COMMON DEGREE OUTCOMES (CDO) • Communication: The graduate can communicate effectively for the intended purpose and audience. • Critical Thinking: The graduate can make informed decisions after analyzing information or evidence related to the issue. • Global Literacy: The graduate can analyze human behavior or experiences through cultural, social, political, or economic perspectives. • Information Literacy: The graduate can responsibly use information gathered from a variety of formats in order to complete a task. • Quantitative Reasoning: The graduate can apply quantitative methods or evidence to solve problems or make judgments. • Scientific Literacy: The graduate can produce or interpret scientific information presented in a variety of formats.
CDO marked YES apply to this course: Critical Thinking: YES Quantitative Reasoning: YES COURSE CONTENT OUTLINE  Logic
 Propositional calculus
 Language of propositions
 Symbolic representation
 Truth tables
 Laws of logic
 Logical equivalence
 Predicate calculus
 Symbolic representation
 Quantifiers
 Language of quantifiers
 Symbolic representation
 The truthvalue of a logical expression using predicates and quantifiers
 Nested quantifiers
 Boolean Algebra
 Boolean arithmetic
 Boolean functions
 Logic Circuits
 Sets
 Set operations: unions, intersections, complements, and Cartesian products
 Relations and functions
 Images
 Properties of functions: injection, surjection, and bijection
 Inverse functions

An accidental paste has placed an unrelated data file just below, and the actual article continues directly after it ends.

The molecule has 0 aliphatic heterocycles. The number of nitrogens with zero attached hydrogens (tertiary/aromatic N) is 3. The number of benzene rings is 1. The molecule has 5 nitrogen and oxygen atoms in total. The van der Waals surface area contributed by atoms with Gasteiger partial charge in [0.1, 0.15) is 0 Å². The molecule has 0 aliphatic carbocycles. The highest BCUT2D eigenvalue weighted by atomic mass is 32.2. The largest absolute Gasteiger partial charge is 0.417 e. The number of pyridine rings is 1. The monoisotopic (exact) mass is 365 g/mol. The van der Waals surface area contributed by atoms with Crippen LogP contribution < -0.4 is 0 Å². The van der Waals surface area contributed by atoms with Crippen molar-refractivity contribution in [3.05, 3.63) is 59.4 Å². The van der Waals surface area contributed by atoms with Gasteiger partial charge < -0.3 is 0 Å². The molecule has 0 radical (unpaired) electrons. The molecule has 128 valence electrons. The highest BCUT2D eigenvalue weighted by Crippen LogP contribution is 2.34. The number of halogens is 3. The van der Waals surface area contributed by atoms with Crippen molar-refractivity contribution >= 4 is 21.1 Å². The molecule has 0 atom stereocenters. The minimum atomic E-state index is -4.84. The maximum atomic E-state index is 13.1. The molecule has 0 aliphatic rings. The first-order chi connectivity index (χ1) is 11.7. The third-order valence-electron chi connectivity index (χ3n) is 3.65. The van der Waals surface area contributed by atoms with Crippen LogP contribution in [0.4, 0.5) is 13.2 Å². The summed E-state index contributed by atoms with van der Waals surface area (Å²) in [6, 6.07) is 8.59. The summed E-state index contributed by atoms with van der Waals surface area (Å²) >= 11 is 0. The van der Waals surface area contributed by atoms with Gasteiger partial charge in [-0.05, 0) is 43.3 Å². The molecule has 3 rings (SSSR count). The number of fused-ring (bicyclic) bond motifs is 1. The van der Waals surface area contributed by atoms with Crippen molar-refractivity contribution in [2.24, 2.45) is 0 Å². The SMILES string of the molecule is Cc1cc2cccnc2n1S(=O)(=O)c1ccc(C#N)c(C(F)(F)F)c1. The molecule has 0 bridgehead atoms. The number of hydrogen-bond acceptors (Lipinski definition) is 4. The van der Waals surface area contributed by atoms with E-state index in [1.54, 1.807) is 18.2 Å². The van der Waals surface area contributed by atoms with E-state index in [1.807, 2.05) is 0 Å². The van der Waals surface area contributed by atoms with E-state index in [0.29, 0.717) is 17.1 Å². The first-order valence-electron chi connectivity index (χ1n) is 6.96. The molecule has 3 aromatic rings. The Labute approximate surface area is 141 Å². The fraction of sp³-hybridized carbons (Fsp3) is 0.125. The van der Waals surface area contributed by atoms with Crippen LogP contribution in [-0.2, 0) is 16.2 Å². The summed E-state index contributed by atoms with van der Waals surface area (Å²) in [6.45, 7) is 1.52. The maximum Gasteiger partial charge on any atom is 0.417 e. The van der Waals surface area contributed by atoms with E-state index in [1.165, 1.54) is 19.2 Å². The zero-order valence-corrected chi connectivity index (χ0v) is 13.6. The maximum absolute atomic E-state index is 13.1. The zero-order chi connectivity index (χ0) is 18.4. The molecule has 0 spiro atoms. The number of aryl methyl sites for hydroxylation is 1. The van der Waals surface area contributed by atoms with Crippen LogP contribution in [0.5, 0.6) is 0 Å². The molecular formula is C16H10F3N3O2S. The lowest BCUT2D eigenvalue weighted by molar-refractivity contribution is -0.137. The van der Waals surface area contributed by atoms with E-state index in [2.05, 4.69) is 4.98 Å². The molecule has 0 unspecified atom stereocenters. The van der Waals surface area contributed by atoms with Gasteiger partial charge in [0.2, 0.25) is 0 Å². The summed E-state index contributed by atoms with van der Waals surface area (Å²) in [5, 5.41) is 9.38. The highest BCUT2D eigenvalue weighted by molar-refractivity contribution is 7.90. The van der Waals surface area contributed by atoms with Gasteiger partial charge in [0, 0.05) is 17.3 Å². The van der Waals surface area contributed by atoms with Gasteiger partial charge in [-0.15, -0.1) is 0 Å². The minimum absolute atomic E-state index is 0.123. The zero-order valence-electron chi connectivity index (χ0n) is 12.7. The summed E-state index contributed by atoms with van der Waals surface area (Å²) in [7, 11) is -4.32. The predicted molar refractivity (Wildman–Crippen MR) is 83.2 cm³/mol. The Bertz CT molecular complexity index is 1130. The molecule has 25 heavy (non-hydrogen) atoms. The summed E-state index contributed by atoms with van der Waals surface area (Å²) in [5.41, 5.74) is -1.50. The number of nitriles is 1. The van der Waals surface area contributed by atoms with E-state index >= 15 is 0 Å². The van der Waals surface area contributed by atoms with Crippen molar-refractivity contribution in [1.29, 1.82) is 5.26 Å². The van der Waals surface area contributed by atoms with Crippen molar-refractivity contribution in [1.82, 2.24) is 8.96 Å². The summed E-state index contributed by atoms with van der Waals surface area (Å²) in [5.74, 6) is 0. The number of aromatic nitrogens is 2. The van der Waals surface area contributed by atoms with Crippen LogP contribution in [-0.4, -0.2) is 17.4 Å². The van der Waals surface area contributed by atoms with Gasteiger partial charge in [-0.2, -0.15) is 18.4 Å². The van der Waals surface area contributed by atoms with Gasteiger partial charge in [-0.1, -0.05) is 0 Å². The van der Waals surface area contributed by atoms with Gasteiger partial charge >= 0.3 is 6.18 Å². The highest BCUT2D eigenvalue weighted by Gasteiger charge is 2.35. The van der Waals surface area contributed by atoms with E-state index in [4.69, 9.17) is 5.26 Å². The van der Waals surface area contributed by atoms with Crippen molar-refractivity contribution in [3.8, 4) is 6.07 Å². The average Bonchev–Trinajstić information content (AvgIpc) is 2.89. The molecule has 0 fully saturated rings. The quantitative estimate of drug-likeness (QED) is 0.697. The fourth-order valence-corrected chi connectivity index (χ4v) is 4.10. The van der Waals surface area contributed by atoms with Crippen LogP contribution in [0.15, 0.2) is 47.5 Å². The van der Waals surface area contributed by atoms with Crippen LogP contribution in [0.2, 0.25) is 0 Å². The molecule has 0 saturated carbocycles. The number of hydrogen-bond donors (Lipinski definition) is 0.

Algorithms
 Search algorithms
 Linear
 Binary
 Sorting algorithms
 Bubble sort
 Insert sort
 BigO, BigOmega, BigTheta
 Complexity of algorithms
 Integers
 Prime numbers and composite numbers
 Division algorithm
 Modular arithmetic
 Other bases
 Euclidian algorithm
 Sequences
 Summation
 Finite geometric series
 Mathematical induction
 Counting
 Product rule
 Sum rule
 The Pigeonhole Principle
 Permutations
 Combinations
 Binomial coefficients
 Binomial theorem
 Finite probability
 Modeling with recurrence relations
 Solving homogeneous recurrence relations with constant coefficients
 Graph theory
 Types of graphs
 Graph terminology
 Paths and cycles
 Degree of a vertex
 Euler Cycles
 Matrix representations of graphs
 Isomorphic of graphs
 Trees
 Tree terminology
 Properties of trees
Primary Faculty Williams, Paul Secondary Faculty Halfaf, Matt Associate Dean McMillen, Lisa Dean Pritchett, Marie
Official Course Syllabus  Macomb Community College, 14500 E 12 Mile Road, Warren, MI 48088